Last Light


9x14 Inches


Inventory#: MGA-005

Southern Utah Skies


12x9 Inches


Inventory#: MGA-013

In the Fields


20x24 Inches


Inventory#: MGA-012

Near the Lake


10x12 Inches


Inventory#: MGA-011

Black Rock


8x10 Inches


Inventory#: MGA-010

After the Rain


16x26 Inches


Inventory#: MGA-007

Headed Home


16x20 Inches


Inventory#: MGA-006

Morning Moon


12x9 Inches


Inventory#: MGA-004

The Pickers


8x16 Inches


Inventory#: MGA-003

Canal Sheep


14x11 Inches


Steve McGinty

Steve was born in 1956 in Salt Lake City, Utah and continues to live there in the area with his wife.

At the age of ten, Steve began painting in oils with his grandfather, who was also an artist. Two years later, his grandfather bought him his first paint set.

Steve’s education in Art ranges from studies at the University of Utah to travels in Russia, Paris and England. While in Russia, he gained a wealth of knowledge from Russian artists and from frequenting museums and art academies. He continues his education through painting and studying with other artists.

Steve admires the spontaneity and light of the Impressionists and the rich values of the Old Masters. He saw many of these works first hand in Russia and Paris, and has combined the strengths of these two schools to create his own style. Using an extremely limited palette, he acquires amazing color harmony in each painting.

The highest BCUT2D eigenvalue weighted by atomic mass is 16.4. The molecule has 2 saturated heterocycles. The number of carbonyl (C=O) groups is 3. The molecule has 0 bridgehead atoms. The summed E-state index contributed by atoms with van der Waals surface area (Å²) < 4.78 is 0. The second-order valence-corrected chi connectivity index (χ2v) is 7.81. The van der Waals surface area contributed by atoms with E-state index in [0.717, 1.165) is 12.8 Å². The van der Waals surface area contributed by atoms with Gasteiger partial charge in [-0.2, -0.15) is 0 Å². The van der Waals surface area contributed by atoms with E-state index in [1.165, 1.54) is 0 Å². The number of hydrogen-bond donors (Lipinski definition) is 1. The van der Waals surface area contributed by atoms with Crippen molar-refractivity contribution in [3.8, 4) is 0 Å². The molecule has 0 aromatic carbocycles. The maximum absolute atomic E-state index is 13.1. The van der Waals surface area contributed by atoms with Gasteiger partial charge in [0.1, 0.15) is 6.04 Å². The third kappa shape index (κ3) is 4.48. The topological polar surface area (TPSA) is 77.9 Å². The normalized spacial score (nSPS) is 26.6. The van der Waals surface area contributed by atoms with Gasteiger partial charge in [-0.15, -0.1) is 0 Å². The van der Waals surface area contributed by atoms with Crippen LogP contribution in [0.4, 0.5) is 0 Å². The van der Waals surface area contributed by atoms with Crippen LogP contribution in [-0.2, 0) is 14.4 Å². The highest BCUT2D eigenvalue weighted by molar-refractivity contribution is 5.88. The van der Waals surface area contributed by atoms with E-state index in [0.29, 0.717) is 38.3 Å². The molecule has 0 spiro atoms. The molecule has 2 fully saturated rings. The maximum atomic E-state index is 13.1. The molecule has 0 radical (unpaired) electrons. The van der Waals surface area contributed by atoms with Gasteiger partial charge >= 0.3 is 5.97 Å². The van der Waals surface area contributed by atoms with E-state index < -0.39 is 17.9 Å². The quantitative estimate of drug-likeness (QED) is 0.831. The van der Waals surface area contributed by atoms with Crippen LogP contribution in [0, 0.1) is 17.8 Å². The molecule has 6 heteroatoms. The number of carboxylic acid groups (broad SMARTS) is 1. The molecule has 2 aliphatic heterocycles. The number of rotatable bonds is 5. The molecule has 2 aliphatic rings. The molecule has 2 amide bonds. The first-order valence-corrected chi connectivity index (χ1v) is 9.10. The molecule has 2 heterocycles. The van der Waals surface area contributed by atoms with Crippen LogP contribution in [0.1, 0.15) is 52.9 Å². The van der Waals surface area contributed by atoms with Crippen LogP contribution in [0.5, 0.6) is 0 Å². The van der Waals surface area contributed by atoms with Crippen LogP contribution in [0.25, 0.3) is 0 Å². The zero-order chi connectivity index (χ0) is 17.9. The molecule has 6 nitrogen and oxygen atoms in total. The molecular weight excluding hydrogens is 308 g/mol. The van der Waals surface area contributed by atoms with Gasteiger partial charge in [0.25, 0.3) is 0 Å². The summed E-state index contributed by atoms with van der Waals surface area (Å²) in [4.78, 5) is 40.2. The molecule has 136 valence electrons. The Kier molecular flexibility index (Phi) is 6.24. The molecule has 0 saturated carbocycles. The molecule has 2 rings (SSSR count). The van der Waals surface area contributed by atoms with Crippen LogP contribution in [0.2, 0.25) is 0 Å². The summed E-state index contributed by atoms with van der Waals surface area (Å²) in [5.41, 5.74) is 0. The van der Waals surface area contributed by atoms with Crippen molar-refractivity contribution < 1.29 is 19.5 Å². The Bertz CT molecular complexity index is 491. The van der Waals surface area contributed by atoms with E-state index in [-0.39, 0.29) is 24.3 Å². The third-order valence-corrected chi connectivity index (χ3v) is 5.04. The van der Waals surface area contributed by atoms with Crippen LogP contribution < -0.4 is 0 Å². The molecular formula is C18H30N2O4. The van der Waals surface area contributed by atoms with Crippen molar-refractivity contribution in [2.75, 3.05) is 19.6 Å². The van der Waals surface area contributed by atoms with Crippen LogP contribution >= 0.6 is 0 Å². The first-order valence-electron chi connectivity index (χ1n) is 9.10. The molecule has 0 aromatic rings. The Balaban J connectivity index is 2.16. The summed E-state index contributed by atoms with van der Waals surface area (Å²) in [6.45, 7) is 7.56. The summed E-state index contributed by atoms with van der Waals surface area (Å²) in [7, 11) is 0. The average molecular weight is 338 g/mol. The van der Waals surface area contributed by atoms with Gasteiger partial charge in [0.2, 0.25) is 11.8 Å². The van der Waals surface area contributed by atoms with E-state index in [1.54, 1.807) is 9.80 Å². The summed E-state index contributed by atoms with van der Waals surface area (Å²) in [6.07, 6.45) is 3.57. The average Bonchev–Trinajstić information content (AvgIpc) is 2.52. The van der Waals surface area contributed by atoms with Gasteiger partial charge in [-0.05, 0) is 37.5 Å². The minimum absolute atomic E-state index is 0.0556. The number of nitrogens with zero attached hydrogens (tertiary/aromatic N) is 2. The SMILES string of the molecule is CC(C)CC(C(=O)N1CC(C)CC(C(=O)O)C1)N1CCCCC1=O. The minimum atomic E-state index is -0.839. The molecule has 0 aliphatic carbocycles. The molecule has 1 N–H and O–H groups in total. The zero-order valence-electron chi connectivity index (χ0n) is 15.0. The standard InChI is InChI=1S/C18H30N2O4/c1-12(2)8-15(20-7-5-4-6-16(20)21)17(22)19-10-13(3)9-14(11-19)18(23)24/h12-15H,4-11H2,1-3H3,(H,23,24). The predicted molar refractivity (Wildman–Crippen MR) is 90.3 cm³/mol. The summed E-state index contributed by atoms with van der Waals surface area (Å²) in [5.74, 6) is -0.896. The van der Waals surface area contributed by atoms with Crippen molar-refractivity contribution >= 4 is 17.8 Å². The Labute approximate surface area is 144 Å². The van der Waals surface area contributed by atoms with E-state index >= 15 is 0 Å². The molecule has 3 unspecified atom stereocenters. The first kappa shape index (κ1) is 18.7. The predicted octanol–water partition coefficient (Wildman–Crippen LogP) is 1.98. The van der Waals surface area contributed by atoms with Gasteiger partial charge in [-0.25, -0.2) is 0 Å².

Steve can often be found in a rural area or in someone’s garden painting “en plein aire” with his good friends, fellow artists. He feels that the sounds, smells and atmosphere play an integral role in the true emotion of each painting.

His most recent awards include the “3rd Place Purchase Award” and “3rd Place Cash Award for the Heber City “Paint Out”,and “3rd Place Cash Award” for the Midway City “Paint Out” at the “Wasatch Plein Air Paradise” show in Midway, Utah.

Also, he won 2nd Place in the Holladay Plein Air Show this Summer.


” My intention is not to copy nature, but to capture a peaceful moment with feeling, mood, and simplicity. Thus allowing the viewer to participate more in their own interpretation of the scene. If I give them all the information in the immense detail of a painting, I have robbed the viewer of their integral part of involvement in my work.”